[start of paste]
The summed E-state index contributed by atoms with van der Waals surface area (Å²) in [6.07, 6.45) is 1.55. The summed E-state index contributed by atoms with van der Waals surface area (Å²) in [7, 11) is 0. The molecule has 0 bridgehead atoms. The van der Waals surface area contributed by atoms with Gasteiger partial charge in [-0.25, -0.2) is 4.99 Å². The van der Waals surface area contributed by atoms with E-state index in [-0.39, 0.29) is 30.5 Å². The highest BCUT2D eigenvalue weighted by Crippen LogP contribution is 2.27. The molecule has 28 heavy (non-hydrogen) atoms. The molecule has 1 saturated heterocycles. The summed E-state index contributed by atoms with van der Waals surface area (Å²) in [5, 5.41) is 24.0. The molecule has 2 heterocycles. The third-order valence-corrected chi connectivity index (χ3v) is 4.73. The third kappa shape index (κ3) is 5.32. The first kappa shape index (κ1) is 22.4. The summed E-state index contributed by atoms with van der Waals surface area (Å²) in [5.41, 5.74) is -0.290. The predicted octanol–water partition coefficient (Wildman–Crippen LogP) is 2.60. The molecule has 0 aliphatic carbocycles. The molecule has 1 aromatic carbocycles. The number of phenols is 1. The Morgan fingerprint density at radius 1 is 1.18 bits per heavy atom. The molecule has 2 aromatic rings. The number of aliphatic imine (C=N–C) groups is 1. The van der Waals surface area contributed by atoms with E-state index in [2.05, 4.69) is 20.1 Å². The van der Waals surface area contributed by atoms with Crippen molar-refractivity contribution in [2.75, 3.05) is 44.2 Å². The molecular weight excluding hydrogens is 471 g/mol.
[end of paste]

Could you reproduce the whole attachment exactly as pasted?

The summed E-state index contributed by atoms with van der Waals surface area (Å²) in [6.07, 6.45) is 1.55. The summed E-state index contributed by atoms with van der Waals surface area (Å²) in [7, 11) is 0. The molecule has 0 bridgehead atoms. The van der Waals surface area contributed by atoms with Gasteiger partial charge in [-0.25, -0.2) is 4.99 Å². The van der Waals surface area contributed by atoms with E-state index in [-0.39, 0.29) is 30.5 Å². The highest BCUT2D eigenvalue weighted by Crippen LogP contribution is 2.27. The molecule has 28 heavy (non-hydrogen) atoms. The molecule has 1 saturated heterocycles. The summed E-state index contributed by atoms with van der Waals surface area (Å²) in [5, 5.41) is 24.0. The molecule has 2 heterocycles. The third-order valence-corrected chi connectivity index (χ3v) is 4.73. The third kappa shape index (κ3) is 5.32. The first kappa shape index (κ1) is 22.4. The summed E-state index contributed by atoms with van der Waals surface area (Å²) in [5.41, 5.74) is -0.290. The predicted octanol–water partition coefficient (Wildman–Crippen LogP) is 2.60. The molecule has 0 aliphatic carbocycles. The molecule has 1 aromatic carbocycles. The number of phenols is 1. The Morgan fingerprint density at radius 1 is 1.18 bits per heavy atom. The molecule has 2 aromatic rings. The number of aliphatic imine (C=N–C) groups is 1. The van der Waals surface area contributed by atoms with E-state index in [2.05, 4.69) is 20.1 Å². The van der Waals surface area contributed by atoms with Crippen molar-refractivity contribution in [2.75, 3.05) is 44.2 Å². The molecular weight excluding hydrogens is 471 g/mol.